A legislative package that may set aside billions of dollars to buy new water sources and — if approved by voters — pay for improvements to the state’s outdated water infrastructure was overwhelmingly passed by Texas senators on Monday.
Charles Perry, a Republican from Lubbock, is the author of Senate Bill 28 and Senate Joint Resolution 75, which would establish a new water supply fund run by the Texas Water Development Board.
This fund would be used to finance new water supply initiatives, such as desalination initiatives and the importation of water from neighboring states. Additionally, the law would allocate funds for improving water infrastructure, particularly in rural areas.
The Texas Senate passed a bill that would create a new state fund to fix the state's leaking and breaking water infrastructure and pay for new water supply projects, including marine desalination.
The bill will advance to the House. https://t.co/rhLgZ1T8pL
— Texas Tribune (@TexasTribune) April 3, 2023
On Monday, Perry remarked on the Senate floor, “Senate Bill 28 offers a pathway to finance water projects that our grandkids will be around for.
According to him, the monies’ objectives are to speed up new, significant water supply projects as well as repair the state’s aging and leaky water infrastructure.
If the fund were to become law, Perry has stated that billions of dollars would be allocated to it, but he has not specified how much of that money would be spent on new water supply projects as opposed to infrastructure upgrades.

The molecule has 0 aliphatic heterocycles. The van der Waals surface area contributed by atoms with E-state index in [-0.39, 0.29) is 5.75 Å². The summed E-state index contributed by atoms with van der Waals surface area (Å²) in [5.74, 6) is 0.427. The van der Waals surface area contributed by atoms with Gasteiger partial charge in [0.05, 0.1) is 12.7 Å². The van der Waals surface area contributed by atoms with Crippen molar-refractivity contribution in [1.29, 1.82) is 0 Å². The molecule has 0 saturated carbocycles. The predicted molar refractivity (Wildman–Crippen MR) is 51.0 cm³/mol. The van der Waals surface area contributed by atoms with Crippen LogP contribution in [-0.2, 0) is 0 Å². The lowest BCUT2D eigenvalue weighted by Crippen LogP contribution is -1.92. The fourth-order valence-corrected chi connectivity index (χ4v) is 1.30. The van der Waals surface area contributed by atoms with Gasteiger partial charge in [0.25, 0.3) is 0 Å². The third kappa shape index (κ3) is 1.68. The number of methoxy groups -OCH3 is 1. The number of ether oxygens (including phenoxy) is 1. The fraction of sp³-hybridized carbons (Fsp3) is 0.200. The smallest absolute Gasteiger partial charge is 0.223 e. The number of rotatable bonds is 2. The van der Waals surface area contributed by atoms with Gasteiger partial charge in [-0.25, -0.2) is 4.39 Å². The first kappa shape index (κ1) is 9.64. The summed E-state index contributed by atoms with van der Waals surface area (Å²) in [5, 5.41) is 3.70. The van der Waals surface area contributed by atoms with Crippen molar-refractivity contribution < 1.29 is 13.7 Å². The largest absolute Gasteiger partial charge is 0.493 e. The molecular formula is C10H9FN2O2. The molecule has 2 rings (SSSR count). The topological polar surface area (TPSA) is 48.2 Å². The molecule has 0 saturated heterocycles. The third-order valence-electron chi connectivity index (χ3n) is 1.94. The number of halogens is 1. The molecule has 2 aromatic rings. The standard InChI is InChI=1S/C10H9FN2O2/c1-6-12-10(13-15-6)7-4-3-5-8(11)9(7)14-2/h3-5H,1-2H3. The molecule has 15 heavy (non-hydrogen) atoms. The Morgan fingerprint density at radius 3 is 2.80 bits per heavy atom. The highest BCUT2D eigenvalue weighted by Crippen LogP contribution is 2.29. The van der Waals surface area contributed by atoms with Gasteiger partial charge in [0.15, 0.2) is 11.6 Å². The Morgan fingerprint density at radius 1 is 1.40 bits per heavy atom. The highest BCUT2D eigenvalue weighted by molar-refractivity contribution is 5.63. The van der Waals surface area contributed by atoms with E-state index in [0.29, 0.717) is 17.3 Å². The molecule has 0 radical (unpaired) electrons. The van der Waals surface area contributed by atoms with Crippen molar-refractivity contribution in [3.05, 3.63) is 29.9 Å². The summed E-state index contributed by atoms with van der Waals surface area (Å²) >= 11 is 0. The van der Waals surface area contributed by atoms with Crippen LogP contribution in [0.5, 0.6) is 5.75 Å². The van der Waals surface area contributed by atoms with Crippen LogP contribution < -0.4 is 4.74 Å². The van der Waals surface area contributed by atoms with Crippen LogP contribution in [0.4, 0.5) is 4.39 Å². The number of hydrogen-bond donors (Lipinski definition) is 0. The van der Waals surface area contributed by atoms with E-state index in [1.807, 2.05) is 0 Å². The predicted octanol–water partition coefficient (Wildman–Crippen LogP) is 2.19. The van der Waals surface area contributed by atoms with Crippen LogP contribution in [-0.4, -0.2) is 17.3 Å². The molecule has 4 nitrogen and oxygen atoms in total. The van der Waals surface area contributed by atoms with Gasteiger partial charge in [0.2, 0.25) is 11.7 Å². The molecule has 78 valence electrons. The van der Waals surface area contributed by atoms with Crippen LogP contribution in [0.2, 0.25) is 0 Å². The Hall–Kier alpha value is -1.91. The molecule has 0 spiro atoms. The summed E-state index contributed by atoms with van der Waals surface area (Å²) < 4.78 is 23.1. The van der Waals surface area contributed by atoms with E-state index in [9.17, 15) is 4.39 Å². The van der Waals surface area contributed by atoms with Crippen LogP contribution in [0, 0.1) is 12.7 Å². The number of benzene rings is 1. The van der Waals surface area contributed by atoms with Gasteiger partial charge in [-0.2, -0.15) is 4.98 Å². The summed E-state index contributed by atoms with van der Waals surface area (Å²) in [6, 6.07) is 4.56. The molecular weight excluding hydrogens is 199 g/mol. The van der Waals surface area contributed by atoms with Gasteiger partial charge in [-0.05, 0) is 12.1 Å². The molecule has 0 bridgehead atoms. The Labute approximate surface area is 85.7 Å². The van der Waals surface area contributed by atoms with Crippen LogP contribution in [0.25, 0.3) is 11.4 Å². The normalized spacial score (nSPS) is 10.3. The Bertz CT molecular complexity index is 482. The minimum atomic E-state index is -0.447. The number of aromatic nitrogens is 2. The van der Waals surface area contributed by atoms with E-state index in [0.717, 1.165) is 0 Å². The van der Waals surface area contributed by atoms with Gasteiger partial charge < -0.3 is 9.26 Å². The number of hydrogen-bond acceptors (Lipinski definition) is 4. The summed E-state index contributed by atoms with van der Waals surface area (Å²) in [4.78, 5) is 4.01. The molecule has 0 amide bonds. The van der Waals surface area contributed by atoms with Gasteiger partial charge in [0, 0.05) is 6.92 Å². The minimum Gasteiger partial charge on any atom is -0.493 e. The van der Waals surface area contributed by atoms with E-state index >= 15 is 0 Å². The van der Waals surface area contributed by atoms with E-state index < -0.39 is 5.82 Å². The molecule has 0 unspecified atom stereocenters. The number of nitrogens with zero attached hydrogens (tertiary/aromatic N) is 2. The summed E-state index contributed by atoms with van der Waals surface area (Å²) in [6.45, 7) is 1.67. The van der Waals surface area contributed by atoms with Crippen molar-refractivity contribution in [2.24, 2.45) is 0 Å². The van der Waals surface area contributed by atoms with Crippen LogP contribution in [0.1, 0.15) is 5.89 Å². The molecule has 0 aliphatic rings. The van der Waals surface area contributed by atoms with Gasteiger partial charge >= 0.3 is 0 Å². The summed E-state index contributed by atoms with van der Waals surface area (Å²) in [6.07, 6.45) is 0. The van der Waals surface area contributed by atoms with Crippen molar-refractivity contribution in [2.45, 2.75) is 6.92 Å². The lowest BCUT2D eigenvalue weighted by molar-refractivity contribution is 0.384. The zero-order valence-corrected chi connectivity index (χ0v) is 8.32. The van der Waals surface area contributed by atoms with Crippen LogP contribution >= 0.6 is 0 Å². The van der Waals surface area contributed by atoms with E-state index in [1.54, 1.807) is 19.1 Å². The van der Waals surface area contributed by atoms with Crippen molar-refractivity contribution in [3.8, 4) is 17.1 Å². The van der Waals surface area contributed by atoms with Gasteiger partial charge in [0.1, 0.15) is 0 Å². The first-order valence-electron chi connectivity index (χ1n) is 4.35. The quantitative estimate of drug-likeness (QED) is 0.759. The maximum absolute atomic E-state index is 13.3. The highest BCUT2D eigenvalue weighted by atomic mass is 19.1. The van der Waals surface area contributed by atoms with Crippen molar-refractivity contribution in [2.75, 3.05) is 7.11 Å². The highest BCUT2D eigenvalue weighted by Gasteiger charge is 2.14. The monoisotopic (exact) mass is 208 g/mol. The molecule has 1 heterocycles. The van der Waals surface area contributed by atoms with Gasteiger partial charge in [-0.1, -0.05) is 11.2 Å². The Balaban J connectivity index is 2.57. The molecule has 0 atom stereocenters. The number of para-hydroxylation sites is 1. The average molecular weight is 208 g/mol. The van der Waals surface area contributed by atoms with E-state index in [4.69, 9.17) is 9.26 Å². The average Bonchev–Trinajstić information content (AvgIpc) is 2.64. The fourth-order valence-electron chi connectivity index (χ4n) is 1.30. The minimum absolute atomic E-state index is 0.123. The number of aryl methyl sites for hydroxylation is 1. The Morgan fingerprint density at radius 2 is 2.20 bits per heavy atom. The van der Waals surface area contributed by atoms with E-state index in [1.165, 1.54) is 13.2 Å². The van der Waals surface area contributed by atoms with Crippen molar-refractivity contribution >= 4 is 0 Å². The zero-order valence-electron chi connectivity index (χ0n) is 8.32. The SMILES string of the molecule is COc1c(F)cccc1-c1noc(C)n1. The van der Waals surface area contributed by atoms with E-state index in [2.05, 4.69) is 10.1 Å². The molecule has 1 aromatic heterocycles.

Combined, the funds would support “bold” water supply projects that rely on new technology and may be more expensive up front than conventional techniques, as well as renovations for small rural water supply systems that are at risk of failing.
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To address the state’s deteriorating infrastructure and anticipated water crisis, water advocacy groups believe that the fund needs to include an initial expenditure of at least $3 billion to $5 billion.
Extreme heat and a severe drought this summer—the worst in a decade—pushed the state’s water supply to the breaking point.
Reservoirs all around the state saw their water levels drop to a small portion of their capacity, forcing hundreds of required water restrictions on local households. Although the drought has subsided since the fall, it still affects 65% of the state.
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